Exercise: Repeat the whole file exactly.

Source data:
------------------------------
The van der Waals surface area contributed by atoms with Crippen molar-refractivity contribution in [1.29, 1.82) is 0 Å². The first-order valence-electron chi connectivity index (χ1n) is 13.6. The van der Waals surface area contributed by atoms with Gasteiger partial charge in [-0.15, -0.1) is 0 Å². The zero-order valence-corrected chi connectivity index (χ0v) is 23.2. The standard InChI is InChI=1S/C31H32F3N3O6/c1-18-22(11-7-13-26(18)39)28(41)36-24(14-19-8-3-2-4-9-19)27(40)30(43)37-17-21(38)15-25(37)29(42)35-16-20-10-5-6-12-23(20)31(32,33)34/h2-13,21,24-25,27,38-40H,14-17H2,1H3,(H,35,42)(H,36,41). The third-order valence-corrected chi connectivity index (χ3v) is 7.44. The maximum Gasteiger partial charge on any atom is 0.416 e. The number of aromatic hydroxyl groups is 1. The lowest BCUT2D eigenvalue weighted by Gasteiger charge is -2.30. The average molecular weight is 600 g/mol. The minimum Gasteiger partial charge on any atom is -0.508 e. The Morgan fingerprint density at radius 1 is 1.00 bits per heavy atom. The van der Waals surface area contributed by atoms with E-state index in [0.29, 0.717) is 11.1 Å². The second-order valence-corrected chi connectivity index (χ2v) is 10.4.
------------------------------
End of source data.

The van der Waals surface area contributed by atoms with Crippen molar-refractivity contribution in [1.29, 1.82) is 0 Å². The first-order valence-electron chi connectivity index (χ1n) is 13.6. The van der Waals surface area contributed by atoms with Gasteiger partial charge in [-0.15, -0.1) is 0 Å². The zero-order valence-corrected chi connectivity index (χ0v) is 23.2. The standard InChI is InChI=1S/C31H32F3N3O6/c1-18-22(11-7-13-26(18)39)28(41)36-24(14-19-8-3-2-4-9-19)27(40)30(43)37-17-21(38)15-25(37)29(42)35-16-20-10-5-6-12-23(20)31(32,33)34/h2-13,21,24-25,27,38-40H,14-17H2,1H3,(H,35,42)(H,36,41). The third-order valence-corrected chi connectivity index (χ3v) is 7.44. The maximum Gasteiger partial charge on any atom is 0.416 e. The number of aromatic hydroxyl groups is 1. The lowest BCUT2D eigenvalue weighted by Gasteiger charge is -2.30. The average molecular weight is 600 g/mol. The minimum Gasteiger partial charge on any atom is -0.508 e. The Morgan fingerprint density at radius 1 is 1.00 bits per heavy atom. The van der Waals surface area contributed by atoms with E-state index in [0.29, 0.717) is 11.1 Å². The second-order valence-corrected chi connectivity index (χ2v) is 10.4.